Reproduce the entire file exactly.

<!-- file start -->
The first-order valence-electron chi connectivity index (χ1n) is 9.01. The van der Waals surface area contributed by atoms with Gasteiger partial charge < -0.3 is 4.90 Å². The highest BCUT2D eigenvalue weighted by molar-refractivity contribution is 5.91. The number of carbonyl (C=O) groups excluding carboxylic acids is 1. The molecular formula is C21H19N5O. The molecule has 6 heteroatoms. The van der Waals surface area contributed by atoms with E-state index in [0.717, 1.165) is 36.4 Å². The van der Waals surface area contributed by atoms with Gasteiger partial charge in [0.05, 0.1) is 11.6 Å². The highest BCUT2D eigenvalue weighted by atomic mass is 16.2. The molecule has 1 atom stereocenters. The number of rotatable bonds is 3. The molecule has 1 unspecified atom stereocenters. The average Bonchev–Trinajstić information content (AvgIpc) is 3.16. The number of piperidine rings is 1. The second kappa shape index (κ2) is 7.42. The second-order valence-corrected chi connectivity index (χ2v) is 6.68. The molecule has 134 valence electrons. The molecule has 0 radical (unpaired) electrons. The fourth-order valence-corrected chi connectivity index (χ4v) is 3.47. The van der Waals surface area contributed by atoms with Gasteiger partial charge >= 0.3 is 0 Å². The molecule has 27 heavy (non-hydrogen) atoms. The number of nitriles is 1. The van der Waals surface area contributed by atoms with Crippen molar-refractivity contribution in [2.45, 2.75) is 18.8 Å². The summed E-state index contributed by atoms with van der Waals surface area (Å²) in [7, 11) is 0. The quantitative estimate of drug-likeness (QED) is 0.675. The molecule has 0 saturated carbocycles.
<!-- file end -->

The first-order valence-electron chi connectivity index (χ1n) is 9.01. The van der Waals surface area contributed by atoms with Gasteiger partial charge < -0.3 is 4.90 Å². The highest BCUT2D eigenvalue weighted by molar-refractivity contribution is 5.91. The number of carbonyl (C=O) groups excluding carboxylic acids is 1. The molecular formula is C21H19N5O. The molecule has 6 heteroatoms. The van der Waals surface area contributed by atoms with E-state index in [0.717, 1.165) is 36.4 Å². The van der Waals surface area contributed by atoms with Gasteiger partial charge in [0.05, 0.1) is 11.6 Å². The highest BCUT2D eigenvalue weighted by atomic mass is 16.2. The molecule has 1 atom stereocenters. The number of rotatable bonds is 3. The molecule has 1 unspecified atom stereocenters. The average Bonchev–Trinajstić information content (AvgIpc) is 3.16. The number of piperidine rings is 1. The second kappa shape index (κ2) is 7.42. The second-order valence-corrected chi connectivity index (χ2v) is 6.68. The molecule has 134 valence electrons. The molecule has 0 radical (unpaired) electrons. The fourth-order valence-corrected chi connectivity index (χ4v) is 3.47. The van der Waals surface area contributed by atoms with Gasteiger partial charge >= 0.3 is 0 Å². The molecule has 27 heavy (non-hydrogen) atoms. The number of nitriles is 1. The van der Waals surface area contributed by atoms with Crippen molar-refractivity contribution in [2.45, 2.75) is 18.8 Å². The summed E-state index contributed by atoms with van der Waals surface area (Å²) in [7, 11) is 0. The quantitative estimate of drug-likeness (QED) is 0.675. The molecule has 0 saturated carbocycles.